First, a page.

(Distinguished Speculative First of April Talk)
Speaker: Scott Aaronson, MIT
Title: How Pervasive Is Incompleteness?
Abstract: I was asked to give a “speculative” math talk. So, I'll discuss the question of just how much “normal, finitary” math the Gödel incompleteness phenomenon might infest. I’ll first survey the types of independence and undecidability results that are known, and explain why in my view, none of them give a fully satisfactory answer. I’ll then speculate about the question, which I’m often asked, of whether the P vs. NP problem might turn out to be formally undecidable. Finally, I’ll discuss the Busy Beaver function, and its amazing ability to “concretize” questions of mathematical logic. I’ll mention some ongoing work with Adam Yedidia that aims to construct a small Turing machine whose (non-)halting is provably independent of the ZFC axioms.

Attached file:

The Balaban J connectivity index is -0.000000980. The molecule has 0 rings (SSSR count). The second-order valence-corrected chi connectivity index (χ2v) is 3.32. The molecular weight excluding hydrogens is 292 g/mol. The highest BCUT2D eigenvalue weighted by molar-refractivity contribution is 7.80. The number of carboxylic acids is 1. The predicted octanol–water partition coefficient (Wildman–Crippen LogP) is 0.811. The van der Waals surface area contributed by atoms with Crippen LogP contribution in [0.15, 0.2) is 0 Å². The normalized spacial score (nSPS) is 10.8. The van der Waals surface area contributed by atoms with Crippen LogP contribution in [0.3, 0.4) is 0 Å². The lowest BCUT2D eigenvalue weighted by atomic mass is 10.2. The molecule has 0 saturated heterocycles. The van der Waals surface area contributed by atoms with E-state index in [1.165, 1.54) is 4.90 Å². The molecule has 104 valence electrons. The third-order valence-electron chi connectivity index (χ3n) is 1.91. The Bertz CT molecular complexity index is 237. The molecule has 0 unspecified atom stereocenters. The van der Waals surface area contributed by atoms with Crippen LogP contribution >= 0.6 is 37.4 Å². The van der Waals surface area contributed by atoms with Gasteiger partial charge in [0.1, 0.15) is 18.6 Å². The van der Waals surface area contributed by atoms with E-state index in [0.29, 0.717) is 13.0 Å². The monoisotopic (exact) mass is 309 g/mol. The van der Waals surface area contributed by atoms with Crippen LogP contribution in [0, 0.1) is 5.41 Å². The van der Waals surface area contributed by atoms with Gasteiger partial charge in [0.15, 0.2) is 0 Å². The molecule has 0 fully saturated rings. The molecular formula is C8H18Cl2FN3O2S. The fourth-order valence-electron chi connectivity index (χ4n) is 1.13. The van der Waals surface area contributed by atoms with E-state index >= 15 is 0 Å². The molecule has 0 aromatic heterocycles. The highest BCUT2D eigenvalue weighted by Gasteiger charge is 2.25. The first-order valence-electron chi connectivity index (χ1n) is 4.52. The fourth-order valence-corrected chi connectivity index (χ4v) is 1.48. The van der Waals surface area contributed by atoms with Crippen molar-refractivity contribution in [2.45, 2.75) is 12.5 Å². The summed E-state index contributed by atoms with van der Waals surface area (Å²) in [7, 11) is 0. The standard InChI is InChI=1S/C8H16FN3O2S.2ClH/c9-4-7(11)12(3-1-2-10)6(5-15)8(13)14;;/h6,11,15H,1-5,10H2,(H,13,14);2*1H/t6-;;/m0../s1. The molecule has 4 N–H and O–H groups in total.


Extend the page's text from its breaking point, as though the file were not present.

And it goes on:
Short Bio: Scott Aaronson is an Associate Professor of Electrical Engineering and Computer Science at MIT. He studied at Cornell and UC Berkeley, and did postdocs at the Institute for Advanced Study as well as the University of Waterloo. His research focuses on the capabilities and limits of quantum computers, and more generally on computational complexity and its relationship to physics. His first book, Quantum Computing Since Democritus, was published in 2013 by Cambridge University Press. Aaronson has written about quantum computing for Scientific American and the New York Times, and writes a popular blog at www.scottaaronson.com/blog. He’s received the National Science Foundation’s Alan T. Waterman Award, the United States PECASE Award, and MIT's Junior Bose Award for Excellence in Teaching.